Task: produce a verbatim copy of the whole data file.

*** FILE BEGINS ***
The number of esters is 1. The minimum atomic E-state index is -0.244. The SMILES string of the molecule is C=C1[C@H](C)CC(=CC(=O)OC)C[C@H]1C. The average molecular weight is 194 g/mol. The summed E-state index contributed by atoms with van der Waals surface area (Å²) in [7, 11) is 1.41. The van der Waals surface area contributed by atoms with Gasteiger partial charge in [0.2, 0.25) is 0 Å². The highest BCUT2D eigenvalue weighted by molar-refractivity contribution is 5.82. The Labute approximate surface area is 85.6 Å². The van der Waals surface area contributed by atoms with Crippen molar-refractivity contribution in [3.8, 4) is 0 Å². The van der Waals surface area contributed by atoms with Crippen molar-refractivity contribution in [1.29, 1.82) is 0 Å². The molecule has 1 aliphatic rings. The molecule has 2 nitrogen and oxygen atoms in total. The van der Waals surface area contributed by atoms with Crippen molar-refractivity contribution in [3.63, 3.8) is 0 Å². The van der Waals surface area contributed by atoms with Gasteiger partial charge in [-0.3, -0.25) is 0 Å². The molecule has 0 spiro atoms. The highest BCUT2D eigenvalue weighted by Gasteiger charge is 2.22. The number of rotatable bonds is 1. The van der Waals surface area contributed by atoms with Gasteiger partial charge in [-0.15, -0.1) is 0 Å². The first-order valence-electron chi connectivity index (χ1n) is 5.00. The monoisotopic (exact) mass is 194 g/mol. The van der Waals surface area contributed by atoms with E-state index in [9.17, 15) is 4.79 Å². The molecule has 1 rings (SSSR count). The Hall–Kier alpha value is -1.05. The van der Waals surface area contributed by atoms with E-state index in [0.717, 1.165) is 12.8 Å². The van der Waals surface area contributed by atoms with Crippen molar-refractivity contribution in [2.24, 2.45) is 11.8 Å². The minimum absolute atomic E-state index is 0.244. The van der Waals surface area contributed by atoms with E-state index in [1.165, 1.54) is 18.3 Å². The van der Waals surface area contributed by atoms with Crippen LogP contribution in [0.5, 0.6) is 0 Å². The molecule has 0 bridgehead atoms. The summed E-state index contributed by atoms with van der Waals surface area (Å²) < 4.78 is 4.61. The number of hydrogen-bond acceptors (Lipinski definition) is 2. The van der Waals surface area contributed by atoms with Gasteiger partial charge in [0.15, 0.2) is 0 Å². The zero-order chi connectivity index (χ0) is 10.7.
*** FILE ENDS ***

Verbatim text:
The number of esters is 1. The minimum atomic E-state index is -0.244. The SMILES string of the molecule is C=C1[C@H](C)CC(=CC(=O)OC)C[C@H]1C. The average molecular weight is 194 g/mol. The summed E-state index contributed by atoms with van der Waals surface area (Å²) in [7, 11) is 1.41. The van der Waals surface area contributed by atoms with Gasteiger partial charge in [0.2, 0.25) is 0 Å². The highest BCUT2D eigenvalue weighted by molar-refractivity contribution is 5.82. The Labute approximate surface area is 85.6 Å². The van der Waals surface area contributed by atoms with Crippen molar-refractivity contribution in [3.8, 4) is 0 Å². The van der Waals surface area contributed by atoms with Crippen molar-refractivity contribution in [1.29, 1.82) is 0 Å². The molecule has 1 aliphatic rings. The molecule has 2 nitrogen and oxygen atoms in total. The van der Waals surface area contributed by atoms with Crippen molar-refractivity contribution in [3.63, 3.8) is 0 Å². The van der Waals surface area contributed by atoms with Gasteiger partial charge in [-0.3, -0.25) is 0 Å². The molecule has 0 spiro atoms. The highest BCUT2D eigenvalue weighted by Gasteiger charge is 2.22. The number of rotatable bonds is 1. The van der Waals surface area contributed by atoms with Gasteiger partial charge in [-0.15, -0.1) is 0 Å². The first-order valence-electron chi connectivity index (χ1n) is 5.00. The monoisotopic (exact) mass is 194 g/mol. The van der Waals surface area contributed by atoms with E-state index in [9.17, 15) is 4.79 Å². The molecule has 1 rings (SSSR count). The Hall–Kier alpha value is -1.05. The van der Waals surface area contributed by atoms with E-state index in [0.717, 1.165) is 12.8 Å². The van der Waals surface area contributed by atoms with Crippen molar-refractivity contribution in [2.24, 2.45) is 11.8 Å². The minimum absolute atomic E-state index is 0.244. The van der Waals surface area contributed by atoms with E-state index in [1.165, 1.54) is 18.3 Å². The van der Waals surface area contributed by atoms with Crippen LogP contribution in [0.5, 0.6) is 0 Å². The molecule has 0 bridgehead atoms. The summed E-state index contributed by atoms with van der Waals surface area (Å²) < 4.78 is 4.61. The number of hydrogen-bond acceptors (Lipinski definition) is 2. The van der Waals surface area contributed by atoms with Gasteiger partial charge in [0.15, 0.2) is 0 Å². The zero-order chi connectivity index (χ0) is 10.7.